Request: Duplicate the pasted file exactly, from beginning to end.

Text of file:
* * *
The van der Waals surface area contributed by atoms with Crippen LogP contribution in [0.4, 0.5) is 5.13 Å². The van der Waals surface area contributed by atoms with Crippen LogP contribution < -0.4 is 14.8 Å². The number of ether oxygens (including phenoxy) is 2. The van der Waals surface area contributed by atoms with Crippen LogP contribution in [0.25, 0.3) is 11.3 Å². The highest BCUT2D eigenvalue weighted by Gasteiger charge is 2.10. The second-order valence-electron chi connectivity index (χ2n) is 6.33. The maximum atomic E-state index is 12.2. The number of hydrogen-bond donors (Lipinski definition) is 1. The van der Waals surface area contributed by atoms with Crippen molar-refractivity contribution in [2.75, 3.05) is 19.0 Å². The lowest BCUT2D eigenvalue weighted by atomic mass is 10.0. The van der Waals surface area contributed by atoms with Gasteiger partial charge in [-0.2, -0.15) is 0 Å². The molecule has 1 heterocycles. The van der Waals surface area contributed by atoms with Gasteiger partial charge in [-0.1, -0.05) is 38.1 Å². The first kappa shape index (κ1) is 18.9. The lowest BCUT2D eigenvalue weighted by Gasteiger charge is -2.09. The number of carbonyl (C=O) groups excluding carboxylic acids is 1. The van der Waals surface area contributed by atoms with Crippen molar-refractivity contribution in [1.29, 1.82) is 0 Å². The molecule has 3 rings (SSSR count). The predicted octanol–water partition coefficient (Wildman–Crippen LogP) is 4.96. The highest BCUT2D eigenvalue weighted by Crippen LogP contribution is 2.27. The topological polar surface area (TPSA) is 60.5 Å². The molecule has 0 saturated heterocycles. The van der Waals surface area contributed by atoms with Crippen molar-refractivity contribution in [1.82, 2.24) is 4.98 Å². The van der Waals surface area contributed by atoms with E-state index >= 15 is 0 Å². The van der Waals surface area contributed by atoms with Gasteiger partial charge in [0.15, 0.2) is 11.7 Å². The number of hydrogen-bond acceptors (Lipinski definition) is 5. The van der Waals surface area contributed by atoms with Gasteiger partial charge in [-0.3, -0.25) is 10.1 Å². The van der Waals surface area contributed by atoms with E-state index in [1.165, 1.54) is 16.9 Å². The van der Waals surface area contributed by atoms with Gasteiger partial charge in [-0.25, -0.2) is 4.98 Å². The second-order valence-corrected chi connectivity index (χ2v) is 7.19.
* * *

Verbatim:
The van der Waals surface area contributed by atoms with Crippen LogP contribution in [0.4, 0.5) is 5.13 Å². The van der Waals surface area contributed by atoms with Crippen LogP contribution < -0.4 is 14.8 Å². The number of ether oxygens (including phenoxy) is 2. The van der Waals surface area contributed by atoms with Crippen LogP contribution in [0.25, 0.3) is 11.3 Å². The highest BCUT2D eigenvalue weighted by Gasteiger charge is 2.10. The second-order valence-electron chi connectivity index (χ2n) is 6.33. The maximum atomic E-state index is 12.2. The number of hydrogen-bond donors (Lipinski definition) is 1. The van der Waals surface area contributed by atoms with Crippen molar-refractivity contribution in [2.75, 3.05) is 19.0 Å². The lowest BCUT2D eigenvalue weighted by atomic mass is 10.0. The van der Waals surface area contributed by atoms with Gasteiger partial charge in [-0.2, -0.15) is 0 Å². The molecule has 1 heterocycles. The van der Waals surface area contributed by atoms with Gasteiger partial charge in [-0.1, -0.05) is 38.1 Å². The first kappa shape index (κ1) is 18.9. The lowest BCUT2D eigenvalue weighted by Gasteiger charge is -2.09. The number of carbonyl (C=O) groups excluding carboxylic acids is 1. The van der Waals surface area contributed by atoms with Crippen molar-refractivity contribution in [1.29, 1.82) is 0 Å². The molecule has 3 rings (SSSR count). The predicted octanol–water partition coefficient (Wildman–Crippen LogP) is 4.96. The highest BCUT2D eigenvalue weighted by Crippen LogP contribution is 2.27. The topological polar surface area (TPSA) is 60.5 Å². The molecule has 0 saturated heterocycles. The van der Waals surface area contributed by atoms with Crippen molar-refractivity contribution in [1.82, 2.24) is 4.98 Å². The van der Waals surface area contributed by atoms with E-state index >= 15 is 0 Å². The van der Waals surface area contributed by atoms with Gasteiger partial charge in [0.15, 0.2) is 11.7 Å². The number of hydrogen-bond acceptors (Lipinski definition) is 5. The van der Waals surface area contributed by atoms with Gasteiger partial charge in [-0.3, -0.25) is 10.1 Å². The van der Waals surface area contributed by atoms with E-state index in [1.165, 1.54) is 16.9 Å². The van der Waals surface area contributed by atoms with Gasteiger partial charge in [-0.25, -0.2) is 4.98 Å². The second-order valence-corrected chi connectivity index (χ2v) is 7.19.